Originally Posted by Kernix
What - having your obituary printed - sounds like an interesting story there - how did that happen. So you are technically the only dead man who still sails?
No Kernix, I think almost everybody has decided it was a mistake and I am still alive in spite of my sailing. At one time I was “Presumed Lost” during a trip in which I got hammered by a hurricane. One of the reasons that I was presumed lost was that to the north of me was the 590 foot 15,028 ton Sylvia L Ossa with a crew of 37. She sank with a loss of all hands sometime between the 13 to the 15 of October. At the same time my boat was rolled and I lost the use of the SSB so couldn’t keep my radio schedule. The search for the Ossa turned up wreckage from a yacht and the Ossa so it was assumed that it was the remains of my boat and some newspapers printed articles about my demise. In fact some boating magazines ran very nice articles which they had to retract the next month because I turned up after being rescued by the Germen ship Hagen. Motor Boating & Sailing ran a great article when I was dead saying this was an example of no matter how well you prepared the sea could easily overwhelm you if it wanted. One obituary was very poorly written and had me doing things I had never done and graduating from schools I had never attended. I would include that with my resume when I went on a job interview. Even if I didn’t get the job I guarantee they remembered the interview.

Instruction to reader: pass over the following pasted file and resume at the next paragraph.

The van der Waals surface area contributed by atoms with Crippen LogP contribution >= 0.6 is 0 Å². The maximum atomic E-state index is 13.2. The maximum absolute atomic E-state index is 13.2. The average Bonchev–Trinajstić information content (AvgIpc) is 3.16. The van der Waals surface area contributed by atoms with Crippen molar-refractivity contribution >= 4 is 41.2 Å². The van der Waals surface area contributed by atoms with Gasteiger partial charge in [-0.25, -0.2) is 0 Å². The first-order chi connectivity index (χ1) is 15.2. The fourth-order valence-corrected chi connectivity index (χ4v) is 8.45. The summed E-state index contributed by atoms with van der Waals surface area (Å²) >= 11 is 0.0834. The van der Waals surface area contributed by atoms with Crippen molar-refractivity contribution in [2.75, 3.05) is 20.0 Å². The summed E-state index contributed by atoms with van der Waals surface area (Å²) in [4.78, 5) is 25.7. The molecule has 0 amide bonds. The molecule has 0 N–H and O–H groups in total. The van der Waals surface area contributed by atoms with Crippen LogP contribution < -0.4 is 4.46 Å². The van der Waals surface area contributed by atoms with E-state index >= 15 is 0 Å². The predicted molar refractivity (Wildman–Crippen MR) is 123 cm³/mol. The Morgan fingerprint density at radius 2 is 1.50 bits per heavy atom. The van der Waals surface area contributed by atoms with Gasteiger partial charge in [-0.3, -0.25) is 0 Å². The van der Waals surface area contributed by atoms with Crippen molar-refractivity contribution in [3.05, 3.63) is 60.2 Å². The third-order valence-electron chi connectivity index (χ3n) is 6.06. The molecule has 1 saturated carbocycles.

John Koster wrote a book about it called, funny enough “Presumed Lost.” Not a good book from a sailor’s point of view and it’s not recommended reading if you are interested in sailing. The book covered all the sailing I had done up to that point including my first crossing of the North Atlantic when I was 21 with my 22 foot Sea Sprite. She was an un-powered sailboat with no self-steering or electrical system. Got to go, it’s time to start driving and head for the sailboat show.
All the best,